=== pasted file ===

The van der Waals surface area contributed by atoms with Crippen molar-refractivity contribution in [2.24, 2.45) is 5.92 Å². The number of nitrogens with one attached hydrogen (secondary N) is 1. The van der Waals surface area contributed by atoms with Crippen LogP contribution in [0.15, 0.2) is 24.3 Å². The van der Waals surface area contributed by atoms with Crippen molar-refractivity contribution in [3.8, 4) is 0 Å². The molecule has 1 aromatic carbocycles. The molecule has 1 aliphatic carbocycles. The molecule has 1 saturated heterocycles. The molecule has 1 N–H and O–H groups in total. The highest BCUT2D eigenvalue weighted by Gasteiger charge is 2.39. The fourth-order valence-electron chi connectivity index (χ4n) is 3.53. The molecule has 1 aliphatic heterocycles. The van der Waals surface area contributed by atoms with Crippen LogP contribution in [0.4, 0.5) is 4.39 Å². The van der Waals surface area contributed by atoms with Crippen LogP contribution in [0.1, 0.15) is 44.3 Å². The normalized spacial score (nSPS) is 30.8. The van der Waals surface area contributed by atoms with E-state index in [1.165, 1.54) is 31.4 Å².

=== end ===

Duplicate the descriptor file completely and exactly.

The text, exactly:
The van der Waals surface area contributed by atoms with Crippen molar-refractivity contribution in [2.24, 2.45) is 5.92 Å². The number of nitrogens with one attached hydrogen (secondary N) is 1. The van der Waals surface area contributed by atoms with Crippen LogP contribution in [0.15, 0.2) is 24.3 Å². The van der Waals surface area contributed by atoms with Crippen molar-refractivity contribution in [3.8, 4) is 0 Å². The molecule has 1 aromatic carbocycles. The molecule has 1 aliphatic carbocycles. The molecule has 1 saturated heterocycles. The molecule has 1 N–H and O–H groups in total. The highest BCUT2D eigenvalue weighted by Gasteiger charge is 2.39. The fourth-order valence-electron chi connectivity index (χ4n) is 3.53. The molecule has 1 aliphatic heterocycles. The van der Waals surface area contributed by atoms with Crippen LogP contribution in [0.4, 0.5) is 4.39 Å². The van der Waals surface area contributed by atoms with Crippen LogP contribution in [0.1, 0.15) is 44.3 Å². The normalized spacial score (nSPS) is 30.8. The van der Waals surface area contributed by atoms with E-state index in [1.165, 1.54) is 31.4 Å².